ABC News analyst talks politics
“It is said that those who cannot remember the past are condemned to repeat it. In the Middle East you tend to repeat it anyhow and those who focus on the past have no future,” began Anthony Cordesman in his lecture on “U.S. National Security and the Middle East.” The address to students centered on the Iraq war, the Israeli-Palestinian conflict and Arab reform, and emphasized the need for a comprehensive and realistic approach to these issues.
Cordesman is a national security analyist for ABC News and a former Georgetown University adjunct professor of national security studies. He holds a chair in strategy at the Center for Strategic and International Studies, has authored more than 20 books and has more than 40 years of experience in the Foreign Service.
The Arab-Israeli conflict is, according to Cordesman, “a key source of Arab and Islamic anger towards the U.S. [and] the most polarizing issue” in the Middle East, and a reason and rationale for the lack of reform in the region.
There were reasons for hope, maintained Cordesman, citing the election of new Palestinian Prime Minister Mahmoud Abbas, Israel’s plans for withdrawal from the Gaza strip, a more active American role and desire among Arab leaders to end the myriad conflicts as such positive developments.
Despite these optimistic trends and glimmers of hope, Cordesman said, it was all “negative hope.”
“The truth is that when you meet with Israelis and Palestinians, you get a much more stark view,” continued Cordesman. He observed among Palestinians “a significant portion committed [to] armed struggle” and identified Palestinian division, corruption and an economic crisis as major issues.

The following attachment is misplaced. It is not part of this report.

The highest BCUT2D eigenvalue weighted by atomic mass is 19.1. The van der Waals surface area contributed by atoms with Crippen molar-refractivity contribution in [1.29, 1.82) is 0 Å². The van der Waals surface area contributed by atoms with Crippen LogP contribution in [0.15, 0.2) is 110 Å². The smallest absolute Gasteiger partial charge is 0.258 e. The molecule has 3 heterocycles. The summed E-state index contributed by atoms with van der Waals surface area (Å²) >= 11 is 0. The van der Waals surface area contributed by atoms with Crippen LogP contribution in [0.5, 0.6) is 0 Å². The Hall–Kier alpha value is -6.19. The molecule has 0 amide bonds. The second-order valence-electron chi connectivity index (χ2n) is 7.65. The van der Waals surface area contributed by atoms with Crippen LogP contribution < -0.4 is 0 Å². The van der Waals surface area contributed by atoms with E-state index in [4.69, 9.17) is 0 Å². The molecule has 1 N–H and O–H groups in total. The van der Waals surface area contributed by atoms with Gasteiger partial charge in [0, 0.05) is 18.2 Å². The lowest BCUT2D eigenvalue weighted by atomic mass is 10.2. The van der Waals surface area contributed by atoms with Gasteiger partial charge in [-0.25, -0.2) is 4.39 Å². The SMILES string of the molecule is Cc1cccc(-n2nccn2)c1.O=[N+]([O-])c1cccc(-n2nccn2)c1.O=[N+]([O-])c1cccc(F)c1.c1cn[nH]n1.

According to Cordesman, Israel was faced with the problems of preserving the current governing coalition, internal elements committed to maintaining outlying settlements in Palestinian territory and the potential backlash against withdrawal from Gaza.
Judging from Israeli media, Cordesman said that settlement expansion is “more expansive than the U.S. press lets on.”
In Iraq, negotiations and outside intervention will not solve the problems that exist, said Cordesman, as there are “no troops that can substitute for Iraqi troops or the Coalition.”
The sentiment of excitement among Americans over the Iraqi elections was misguided, because “without governance elections are meaningless,” said Cordesman. “We have turned democracy into a four letter word in this country.”
“Iraq doesn’t have to be reconstructed; for many it has to be constructed,” he said.
“We are not winning in reducing the number of insurgents...the metrics at the command level do not show a decline in the insurgency,” Cordesman said. He explained, “This is not a national insurgency” and that crime, not the insurgency, is the main concern of most Iraqis.
Progress is being made in training Iraqi security forces, said Cordesman, but the debate over the number of trained and equipped Iraqi forces is “rubbish.”
“People...in security forces are not transistor radios,” he continued, saying that the number of troops that could actually be deployed mattered more than the number of troops trained.
Cordesman concluded, however, that “we are not winning, nor are we losing.”
On the subject of terrorism, Cordesman said there was no large increase in the number of terrorists; there was a loss of experience among terrorists, but terrorism is becoming more adapted. He said, “It is easy to talk about addressing the causes of terrorism,” but the issues are very difficult to solve.
Cordesman highlighted the region’s high population growth and declining importance to the world economy. He noted, “We do not have a coherent aid program, nor has anyone ever proposed one.”
The Mid-East, said Cordesman, faces “not a clash between civilizations, but a clash within civilizations, playing out country-by-country with more violence and more terrorism.”
Cordesman repeatedly cautioned against excessive idealism and high expectations.
“All problems must be addressed at once and in a climate where we have
to react every day,” he said. “There are not quick or easy solutions
for any of these problems.”